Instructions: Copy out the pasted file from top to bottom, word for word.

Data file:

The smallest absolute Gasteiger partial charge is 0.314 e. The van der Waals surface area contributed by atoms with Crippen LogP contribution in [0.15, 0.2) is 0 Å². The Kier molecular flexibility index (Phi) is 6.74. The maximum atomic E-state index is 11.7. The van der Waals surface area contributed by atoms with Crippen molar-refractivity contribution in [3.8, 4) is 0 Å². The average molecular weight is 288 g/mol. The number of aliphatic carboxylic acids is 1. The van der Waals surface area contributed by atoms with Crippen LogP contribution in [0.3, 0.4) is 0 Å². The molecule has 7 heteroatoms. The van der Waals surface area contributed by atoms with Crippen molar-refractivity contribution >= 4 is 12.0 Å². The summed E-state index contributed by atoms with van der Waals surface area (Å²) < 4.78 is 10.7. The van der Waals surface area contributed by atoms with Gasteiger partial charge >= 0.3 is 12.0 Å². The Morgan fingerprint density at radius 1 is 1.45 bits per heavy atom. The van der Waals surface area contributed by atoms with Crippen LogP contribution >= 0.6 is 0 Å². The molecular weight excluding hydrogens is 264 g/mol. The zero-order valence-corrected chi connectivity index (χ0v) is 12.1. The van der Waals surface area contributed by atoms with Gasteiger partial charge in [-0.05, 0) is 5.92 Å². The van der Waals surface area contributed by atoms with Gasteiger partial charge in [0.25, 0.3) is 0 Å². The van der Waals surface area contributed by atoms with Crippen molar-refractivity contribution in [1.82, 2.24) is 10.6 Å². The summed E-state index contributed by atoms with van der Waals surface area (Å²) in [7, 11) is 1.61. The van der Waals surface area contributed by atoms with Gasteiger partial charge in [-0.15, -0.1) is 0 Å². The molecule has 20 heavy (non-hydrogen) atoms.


The smallest absolute Gasteiger partial charge is 0.314 e. The van der Waals surface area contributed by atoms with Crippen LogP contribution in [0.15, 0.2) is 0 Å². The Kier molecular flexibility index (Phi) is 6.74. The maximum atomic E-state index is 11.7. The van der Waals surface area contributed by atoms with Crippen molar-refractivity contribution in [3.8, 4) is 0 Å². The average molecular weight is 288 g/mol. The number of aliphatic carboxylic acids is 1. The van der Waals surface area contributed by atoms with Crippen LogP contribution in [0.3, 0.4) is 0 Å². The molecule has 7 heteroatoms. The van der Waals surface area contributed by atoms with Crippen molar-refractivity contribution >= 4 is 12.0 Å². The summed E-state index contributed by atoms with van der Waals surface area (Å²) < 4.78 is 10.7. The van der Waals surface area contributed by atoms with Gasteiger partial charge >= 0.3 is 12.0 Å². The Morgan fingerprint density at radius 1 is 1.45 bits per heavy atom. The van der Waals surface area contributed by atoms with Crippen LogP contribution >= 0.6 is 0 Å². The molecular weight excluding hydrogens is 264 g/mol. The zero-order valence-corrected chi connectivity index (χ0v) is 12.1. The van der Waals surface area contributed by atoms with Gasteiger partial charge in [-0.05, 0) is 5.92 Å². The van der Waals surface area contributed by atoms with Gasteiger partial charge in [0.25, 0.3) is 0 Å². The van der Waals surface area contributed by atoms with Crippen molar-refractivity contribution in [1.82, 2.24) is 10.6 Å². The summed E-state index contributed by atoms with van der Waals surface area (Å²) in [7, 11) is 1.61. The van der Waals surface area contributed by atoms with Gasteiger partial charge in [-0.15, -0.1) is 0 Å². The molecule has 20 heavy (non-hydrogen) atoms.